Now, back to our regularly scheduled household program. Today, I celebrate cabbage. A fresh sweet cabbage is a wonderful winter veggie. It's always underrated. It makes great homemade sauerkraut over time, but I wanted immediate satisfaction. I made Asian Garden Rolls: (Note the damp paper towels, to keep the rice paper rolls moist til dinner time.) Contents: cilantro, tofu, cellophane mung bean noodles, a bit of chive or onion, and cabbage/carrot mixture. With hoisin sauce, it's great stuff.

Then, since once you use the cuisinart to shred all that cabbage, well, I can't help myself. I like slaw. When you make it at home, you can eat more than that one little paper cup that comes with 'que. (BBQ, of course.)

Every so often, there is a deal at a local store that I can't resist. This week, I saw an ad for a Lodge Cast-Iron 5 Quart Dutch Oven on sale for $18. Well, as everyone knows, in Hebrew, 18 represents Chai, which means Life, and it's the ultimate in lucky numbers, and well, it was also half price. What Jewish Southerner who loves to cook could resist? I use cast iron for baking bread, for stews, and it does a great job of browning meat. On days without electricity, it can make your whole meal work out well in a fireplace or on a woodstove. Once, when my oven housed live mice (gross, believe me) I baked in the dutch oven, on top of the stove, for several months! So, here's my new dutch oven, on the left, after its first seasoning. It will grow up to look like its much older sibling on the right one day, if it produces lots of good food.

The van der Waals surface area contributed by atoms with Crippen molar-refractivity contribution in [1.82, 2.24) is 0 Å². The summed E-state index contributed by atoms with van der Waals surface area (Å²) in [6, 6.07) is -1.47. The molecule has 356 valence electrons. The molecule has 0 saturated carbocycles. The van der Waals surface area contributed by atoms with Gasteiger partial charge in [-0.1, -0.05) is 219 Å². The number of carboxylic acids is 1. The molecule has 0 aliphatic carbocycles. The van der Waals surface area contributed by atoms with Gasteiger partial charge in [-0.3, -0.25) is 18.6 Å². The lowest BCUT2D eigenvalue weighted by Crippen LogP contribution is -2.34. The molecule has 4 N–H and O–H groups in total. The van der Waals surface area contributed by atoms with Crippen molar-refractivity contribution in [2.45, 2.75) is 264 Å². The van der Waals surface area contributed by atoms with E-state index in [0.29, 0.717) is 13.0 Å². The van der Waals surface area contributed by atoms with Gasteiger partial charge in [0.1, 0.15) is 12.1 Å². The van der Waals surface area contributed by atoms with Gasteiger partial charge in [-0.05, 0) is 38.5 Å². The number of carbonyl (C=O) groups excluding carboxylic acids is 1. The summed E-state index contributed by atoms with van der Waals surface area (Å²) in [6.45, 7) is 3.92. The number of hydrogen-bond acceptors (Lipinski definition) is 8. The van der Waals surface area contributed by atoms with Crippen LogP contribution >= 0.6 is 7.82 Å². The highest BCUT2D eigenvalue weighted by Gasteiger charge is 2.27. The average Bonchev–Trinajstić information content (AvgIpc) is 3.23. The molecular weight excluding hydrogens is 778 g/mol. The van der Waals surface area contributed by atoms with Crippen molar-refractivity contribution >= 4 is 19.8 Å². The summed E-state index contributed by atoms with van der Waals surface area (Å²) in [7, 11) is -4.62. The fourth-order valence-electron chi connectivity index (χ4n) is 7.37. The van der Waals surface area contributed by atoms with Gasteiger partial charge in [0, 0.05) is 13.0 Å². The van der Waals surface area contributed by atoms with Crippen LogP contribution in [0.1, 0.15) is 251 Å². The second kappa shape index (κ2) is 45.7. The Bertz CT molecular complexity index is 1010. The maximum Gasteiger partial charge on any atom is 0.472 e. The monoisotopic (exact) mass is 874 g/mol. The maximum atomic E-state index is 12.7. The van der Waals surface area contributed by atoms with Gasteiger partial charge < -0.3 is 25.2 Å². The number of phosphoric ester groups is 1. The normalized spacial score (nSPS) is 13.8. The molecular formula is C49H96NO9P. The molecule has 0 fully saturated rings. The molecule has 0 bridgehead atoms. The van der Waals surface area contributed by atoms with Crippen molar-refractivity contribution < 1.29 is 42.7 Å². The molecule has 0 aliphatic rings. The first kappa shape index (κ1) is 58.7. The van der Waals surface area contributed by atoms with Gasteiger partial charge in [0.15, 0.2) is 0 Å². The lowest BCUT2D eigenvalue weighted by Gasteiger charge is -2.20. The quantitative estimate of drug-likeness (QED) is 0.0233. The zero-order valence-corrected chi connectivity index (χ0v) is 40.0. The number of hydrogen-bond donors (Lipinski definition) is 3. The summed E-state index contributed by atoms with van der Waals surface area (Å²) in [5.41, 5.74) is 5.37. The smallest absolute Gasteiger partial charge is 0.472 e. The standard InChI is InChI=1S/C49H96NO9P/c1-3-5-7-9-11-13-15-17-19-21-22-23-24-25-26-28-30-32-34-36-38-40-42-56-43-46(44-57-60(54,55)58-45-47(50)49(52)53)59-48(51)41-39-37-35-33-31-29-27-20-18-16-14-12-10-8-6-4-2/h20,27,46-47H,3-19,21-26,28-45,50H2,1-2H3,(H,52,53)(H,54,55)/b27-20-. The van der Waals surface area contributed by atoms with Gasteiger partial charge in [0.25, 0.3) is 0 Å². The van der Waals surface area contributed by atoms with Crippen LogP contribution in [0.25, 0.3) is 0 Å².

The professor's sweater is growing. The back measures 17 inches long and I've been knitting on it (not obsessively, though) for 2 weeks. When it reaches 19 inches, I can start the armholes.

Our entire area is under a tornado watch for the rest of the day. Ahh, spring in Kentucky...I've learned how to tell if the tornado might be coming...a) sirens b)the sky gets greenish gray and dark and c) the dogs go nuts, leaping, pawing, and begging by the basement door. So far, according to Harry, there's no storm coming, but he'll keep me updated as conditions change. Who needs a TV weatherman? Not me...